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California Medical Provider Shortfall Is A Looming Crisis. This Commission Has a Plan
California’s population is aging, patients from more diverse backgrounds are seeking care and Gov. Gavin Newsom is pushing to get thousands more patients insured. Meanwhile, many physicians are nearing retirement, and experts say a health care worker crisis is looming.
A commission studying the medical workforce is out with a new report offering solutions for how to prevent it.
UC President Janet Napolitano, who co-chairs the California Future Health Workforce Commission, says it is ready to make sure “the health system will have enough qualified professionals” as the state expands access to care.
Roughly 7 million Californians live in counties lacking primary, dental or mental health care providers, according to the report. The shortfall is already tangible for people who live in rural areas, which often have slim provider networks, and for minority patients who struggle to find multilingual doctors.
Without action, the commission predicts the state could be short more than 4,000 primary care physicians and 600,000 home care workers in the next decade, and will have only two-thirds of the psychiatrists it needs. Their report lays out 10 priorities, which could cost $3 billion to implement over the next 10 years..
California spent $292 billion on health care in 2014, according to the most recent federal data.
“California does not have enough of the right kind of health professionals with the right skills in the right places to meet the needs of our state’s growing and increasingly diverse population,” said Lloyd Dean, president of Dignity Health and commission co-chairperson.
Its recommendations include subsidizing medical education for minority students and students who pursue health professions in minority communities. That would include expanding the Programs in Medical Education initiative across UC campuses, which trains students to meet the medical needs of underserved communities.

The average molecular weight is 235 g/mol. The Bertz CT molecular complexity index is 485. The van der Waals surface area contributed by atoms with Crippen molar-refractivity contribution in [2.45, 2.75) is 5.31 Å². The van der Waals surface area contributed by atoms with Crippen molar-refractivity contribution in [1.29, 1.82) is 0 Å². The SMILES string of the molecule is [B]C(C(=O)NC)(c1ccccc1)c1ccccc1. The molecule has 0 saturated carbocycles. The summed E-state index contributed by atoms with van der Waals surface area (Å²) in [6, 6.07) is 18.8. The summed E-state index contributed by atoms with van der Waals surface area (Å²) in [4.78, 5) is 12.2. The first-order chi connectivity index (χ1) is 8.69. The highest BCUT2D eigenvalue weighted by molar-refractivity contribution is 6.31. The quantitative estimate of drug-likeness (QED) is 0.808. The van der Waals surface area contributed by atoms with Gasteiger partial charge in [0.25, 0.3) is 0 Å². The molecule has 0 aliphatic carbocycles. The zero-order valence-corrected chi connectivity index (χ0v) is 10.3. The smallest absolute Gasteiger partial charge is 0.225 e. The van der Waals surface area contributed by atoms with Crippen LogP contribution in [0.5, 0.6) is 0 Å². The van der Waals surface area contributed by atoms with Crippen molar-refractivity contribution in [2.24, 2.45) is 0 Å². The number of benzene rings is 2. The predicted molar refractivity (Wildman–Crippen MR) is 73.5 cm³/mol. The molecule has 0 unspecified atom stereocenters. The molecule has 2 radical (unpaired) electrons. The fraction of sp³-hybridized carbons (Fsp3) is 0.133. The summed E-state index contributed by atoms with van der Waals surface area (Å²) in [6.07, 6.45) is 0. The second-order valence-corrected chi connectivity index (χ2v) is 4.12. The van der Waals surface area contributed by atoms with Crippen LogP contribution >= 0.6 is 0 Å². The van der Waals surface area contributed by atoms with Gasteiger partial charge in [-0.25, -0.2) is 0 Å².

Experts say the pipeline to becoming a doctor hits a bottleneck because there are not enough residency positions in the state. The report recommends adding more residency slots to yield 1,872 primary care physicians and 2,202 psychiatrists by 2030.
The report points out the success of building workforce capacity among nurses, which now make up the single largest group of health care workers in the state. A program that launched in 2005 resulted in a 78 percent increase in nursing school enrollment over a five-year period, significantly reducing the shortage or registered nurses.
One piece of the plan includes giving nurse practitioners more authority, and recruiting more psychiatric nurse practitioners.
Karen Bradley, president of the California Association for Nurse Practitioners, applauded the commission and said nurse practitioners are “ready to step up and provide quality care in communities across California.”
At the University of San Francisco, health policy analyst Janet Coffman has been studying the provider shortage for several years. She said the commission’s priorities mostly line up with recommendations by experts in the field.
“They’re all promising,” she said. “The investment in residency has a fairly quick return on investment. As much as I think medical school investment is important, residency yields a shorter return.”
She said it’s not clear how much the governor and Legislature are ready to embrace the workforce issue, and how much health plans and health systems are willing to invest.
The report also suggests a training program to address the shortage of home health workers in California. Newsom increased spending for in-home support services in his budget proposal.
The commission hopes the report will guide lawmakers on future decisions about the capacity of the health care workforce.
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